The police received an anonymous call about her. They arrived a little after eight o’clock. After briefing and after a coffee. The marked Proton drove down the alleyway and stopped just short of the small figure laying in the gutter. The officers climbed out and walked over to the girl.
Pc Tommo Tomlinson and Pc Sarah Pyke approached the girl.
“Wake up!” Tommo shouted at her as he approached her.
Of course Jasmin did not respond.
“She’s still pissed as a fucking bandit”. Sarah muttered at a volume that only Tommo could hear.
Tommo bent down beside her and listened for her breathing. Of course Jasmin was not breathing.
“Sarah, she’s not fucking breathing!” Tommo said to his colleague as he easily turned the small lifeless frame of the girl over. They both were trained to a good level in first aid but as they turned her onto her back they felt the stiffness in her limbs. Her lifeless eyes stared skywards. Of course she could not see the clear blue summer skies above her. She could not see the swifts and swallows as they wheeled and turned between the houses on scimitar wings.
Sarah looked down on her face and recognised her. “It’s Jasmin Peters.” She was difficult to recognise. Her face was distorted and misshapen, flat on the left where it had been in contact with the cold pavement as she had lay there in the alleyway. Her blood had pooled in that side of the face with post mortem lividity making the flat area from her nose, cheek and towards her ear blossom into a deep dark purple. Blood streaked mucous had dried in a slight trail from her nostril and its passage could be traced across to the distended, distorted and disfigured side. Her left eye was heavily bloodshot whist the white of her right eye remained clear and open.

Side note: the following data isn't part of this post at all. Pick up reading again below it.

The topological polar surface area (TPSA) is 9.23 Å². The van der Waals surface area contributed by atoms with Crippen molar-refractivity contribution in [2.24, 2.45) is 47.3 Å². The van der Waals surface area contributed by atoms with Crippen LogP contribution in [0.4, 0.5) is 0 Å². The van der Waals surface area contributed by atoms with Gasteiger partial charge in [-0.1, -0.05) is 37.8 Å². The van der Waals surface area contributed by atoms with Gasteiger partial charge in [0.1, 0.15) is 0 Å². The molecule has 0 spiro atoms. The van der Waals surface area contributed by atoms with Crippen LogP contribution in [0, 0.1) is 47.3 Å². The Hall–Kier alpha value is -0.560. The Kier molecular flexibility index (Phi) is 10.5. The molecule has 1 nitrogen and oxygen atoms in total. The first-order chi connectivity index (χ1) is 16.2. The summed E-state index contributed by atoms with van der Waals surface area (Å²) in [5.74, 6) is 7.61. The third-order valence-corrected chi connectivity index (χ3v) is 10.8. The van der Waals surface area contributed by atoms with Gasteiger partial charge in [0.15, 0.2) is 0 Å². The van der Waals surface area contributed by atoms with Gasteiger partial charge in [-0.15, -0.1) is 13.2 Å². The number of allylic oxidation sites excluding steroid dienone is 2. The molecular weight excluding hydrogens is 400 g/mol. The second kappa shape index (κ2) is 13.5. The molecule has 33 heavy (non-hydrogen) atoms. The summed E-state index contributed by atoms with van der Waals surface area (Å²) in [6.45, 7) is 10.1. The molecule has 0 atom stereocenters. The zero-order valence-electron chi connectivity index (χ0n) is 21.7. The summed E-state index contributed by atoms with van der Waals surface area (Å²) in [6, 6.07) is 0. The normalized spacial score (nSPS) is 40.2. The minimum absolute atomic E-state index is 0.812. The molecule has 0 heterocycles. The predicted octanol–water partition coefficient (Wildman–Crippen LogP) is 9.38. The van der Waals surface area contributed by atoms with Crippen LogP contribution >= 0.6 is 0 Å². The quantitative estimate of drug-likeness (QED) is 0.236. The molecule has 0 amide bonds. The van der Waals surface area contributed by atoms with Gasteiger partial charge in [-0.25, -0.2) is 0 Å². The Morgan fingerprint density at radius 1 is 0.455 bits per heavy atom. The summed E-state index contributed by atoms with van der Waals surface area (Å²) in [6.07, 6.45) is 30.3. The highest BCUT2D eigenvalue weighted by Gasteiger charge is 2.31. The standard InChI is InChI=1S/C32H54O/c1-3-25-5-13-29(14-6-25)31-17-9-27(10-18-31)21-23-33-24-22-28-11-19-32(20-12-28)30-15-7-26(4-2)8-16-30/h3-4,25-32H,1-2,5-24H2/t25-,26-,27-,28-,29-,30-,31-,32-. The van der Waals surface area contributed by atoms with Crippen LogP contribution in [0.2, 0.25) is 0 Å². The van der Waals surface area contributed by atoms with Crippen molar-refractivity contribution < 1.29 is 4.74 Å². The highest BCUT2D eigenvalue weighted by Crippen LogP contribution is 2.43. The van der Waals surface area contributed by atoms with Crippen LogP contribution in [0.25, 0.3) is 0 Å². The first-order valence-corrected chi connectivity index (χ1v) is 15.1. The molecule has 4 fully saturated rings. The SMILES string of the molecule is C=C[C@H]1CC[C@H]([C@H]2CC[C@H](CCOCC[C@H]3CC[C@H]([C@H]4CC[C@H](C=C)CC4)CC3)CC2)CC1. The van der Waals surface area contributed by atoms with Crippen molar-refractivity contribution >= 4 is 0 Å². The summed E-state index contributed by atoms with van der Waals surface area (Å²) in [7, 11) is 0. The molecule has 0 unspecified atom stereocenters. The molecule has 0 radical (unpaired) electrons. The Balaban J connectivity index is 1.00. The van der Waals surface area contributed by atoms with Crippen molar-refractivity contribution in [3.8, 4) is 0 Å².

“Control from Bravo Mike One Three,” Tommo called up on the radio.
“Go ahead, BM13”. The distant radio operator answered.
“Yeah, I can confirm we have a Sierra Delta, here”. Can I have supervision please?”
“Roger, any ID on the SD?”
“Yes, I can identify her as the misper Jasmin Peters”.
Whilst this radio conversation was taking place Sarah had taken a roll of police tape and closed off the ends of the alleyway. She had put her hat on and stood smartly about thirty yards from Tommo and the dead child. She looked down at the scene of her colleague crouching over the dead girl, he could see he was talking to her. She knew he had kids of about that. For fuck sake, she was only a kid. As she looked at them a woman walked up to the tape on the far side of Tommo and Jasmin. She lifted the tape and started to walk down the alley way. Sarah could not believe what she was seeing, she walked quickly back towards the woman and stopped her. By the time they met they were adjacent to Tommo and Jasmin.